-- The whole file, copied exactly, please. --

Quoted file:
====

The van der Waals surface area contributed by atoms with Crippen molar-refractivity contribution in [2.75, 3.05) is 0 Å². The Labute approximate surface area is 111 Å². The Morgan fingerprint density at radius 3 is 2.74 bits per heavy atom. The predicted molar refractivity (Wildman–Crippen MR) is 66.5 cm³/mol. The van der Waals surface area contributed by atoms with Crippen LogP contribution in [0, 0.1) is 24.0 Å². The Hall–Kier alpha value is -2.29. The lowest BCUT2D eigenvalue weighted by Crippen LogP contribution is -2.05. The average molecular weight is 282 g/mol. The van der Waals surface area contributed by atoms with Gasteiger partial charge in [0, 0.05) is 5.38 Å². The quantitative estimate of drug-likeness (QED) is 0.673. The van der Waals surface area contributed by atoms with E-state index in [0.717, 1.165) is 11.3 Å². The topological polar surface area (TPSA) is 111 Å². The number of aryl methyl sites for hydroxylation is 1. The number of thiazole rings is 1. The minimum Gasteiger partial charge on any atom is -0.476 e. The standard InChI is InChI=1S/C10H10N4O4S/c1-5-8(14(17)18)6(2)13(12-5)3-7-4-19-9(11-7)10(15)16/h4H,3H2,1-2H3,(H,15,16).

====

The van der Waals surface area contributed by atoms with Crippen molar-refractivity contribution in [2.75, 3.05) is 0 Å². The Labute approximate surface area is 111 Å². The Morgan fingerprint density at radius 3 is 2.74 bits per heavy atom. The predicted molar refractivity (Wildman–Crippen MR) is 66.5 cm³/mol. The van der Waals surface area contributed by atoms with Crippen LogP contribution in [0, 0.1) is 24.0 Å². The Hall–Kier alpha value is -2.29. The lowest BCUT2D eigenvalue weighted by Crippen LogP contribution is -2.05. The average molecular weight is 282 g/mol. The van der Waals surface area contributed by atoms with Gasteiger partial charge in [0, 0.05) is 5.38 Å². The quantitative estimate of drug-likeness (QED) is 0.673. The van der Waals surface area contributed by atoms with E-state index in [0.717, 1.165) is 11.3 Å². The topological polar surface area (TPSA) is 111 Å². The number of aryl methyl sites for hydroxylation is 1. The number of thiazole rings is 1. The minimum Gasteiger partial charge on any atom is -0.476 e. The standard InChI is InChI=1S/C10H10N4O4S/c1-5-8(14(17)18)6(2)13(12-5)3-7-4-19-9(11-7)10(15)16/h4H,3H2,1-2H3,(H,15,16).